Rand Paul has already taken a half-dozen different positions on climate change, all before he marked his first day officially campaigning for president. 

In January, he voted yes on a Republican-sponsored resolution that “human activity contributes to climate change.” But he doesn’t want to say human activity significantly contributes, since he voted no on a Democratic resolution that same day. A year ago, the Kentucky senator was less sure of climate change science. “Anybody who's ever studied any geology knows that over periods of time, long periods of time, that the climate changes, mmkay?” he said in April 2014. “I'm not sure anybody exactly knows why.” He seemed to dispute that scientists who spend their lives studying this know what they're doing. “We have real data [for] about 100 years,” he said. “So somebody tell me what 100 years data is in an Earth that is 4.6 billion years old? My guess is that the conclusions you make from that are not conclusive.”

It’s possible he has brushed up on his fifth-grade science since last year, which would suggest Paul's ideas of how to respond likewise could have matured. Unfortunately, that’s not the case.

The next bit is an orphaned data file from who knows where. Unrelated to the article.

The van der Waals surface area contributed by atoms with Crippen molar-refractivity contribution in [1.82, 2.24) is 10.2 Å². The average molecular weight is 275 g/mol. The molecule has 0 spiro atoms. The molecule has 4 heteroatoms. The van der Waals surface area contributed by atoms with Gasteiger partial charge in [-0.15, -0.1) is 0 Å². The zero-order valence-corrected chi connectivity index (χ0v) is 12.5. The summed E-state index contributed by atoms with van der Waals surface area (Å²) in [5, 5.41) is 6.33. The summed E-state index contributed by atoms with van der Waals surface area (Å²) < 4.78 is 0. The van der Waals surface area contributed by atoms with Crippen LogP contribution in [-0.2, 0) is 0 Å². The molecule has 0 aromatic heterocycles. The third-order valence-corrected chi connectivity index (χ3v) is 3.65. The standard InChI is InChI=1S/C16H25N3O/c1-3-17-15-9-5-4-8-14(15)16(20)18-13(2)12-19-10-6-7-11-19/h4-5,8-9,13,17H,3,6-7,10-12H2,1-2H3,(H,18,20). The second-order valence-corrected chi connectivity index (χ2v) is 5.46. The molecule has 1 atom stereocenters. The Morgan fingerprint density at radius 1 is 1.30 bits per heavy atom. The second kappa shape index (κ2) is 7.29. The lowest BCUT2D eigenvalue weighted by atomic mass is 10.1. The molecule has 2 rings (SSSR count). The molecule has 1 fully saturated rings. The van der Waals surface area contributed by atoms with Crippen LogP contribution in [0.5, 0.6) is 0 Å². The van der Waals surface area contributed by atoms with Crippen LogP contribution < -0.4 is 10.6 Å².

Just last month, Paul voted against Vermont Senator Bernie Sanders’s resolution stating that Congress has a responsibility to cut pollution behind manmade climate change.

Except this vote contradicts what an earlier Paul argued. He suggested in a November interview with HBO’s Bill Maher that he was open, in some form, to limited regulation. “All I ask for is that the solution has to be a balanced solution and that you have to account for jobs and jobs lost by regulation,” he said, adding the caveat that he doesn’t think “shutting down dramatically one form of energy is a good idea for an economy.” He then likened climate change science to a “religiosity.”

He may have been confused about greenhouse gas pollution that causes climate change with the air pollution that harms lungs. “I'm not against regulation,” Paul said. “I think the environment has been cleaned up dramatically through regulations on emissions as well as clean water over the last 40 or 50 years. But I don't want to shut down all forms of energy such that thousands and thousands of people lose jobs.”

Paul is certain of one thing: Climate change is too silly an issue to warrant a chief executive's attention. “I don’t think we really want a commander-in-chief who’s battling climate change instead of terrorism,” he said in response to comments made by Hillary Clinton in September. 

For now, the candidate’s views remain a muddle; his staff did not return a request to clarify his position. But his position is already better than many of his GOP opponents, which points more to the sad state of the Republican party than it does to Paul's presidential credentials.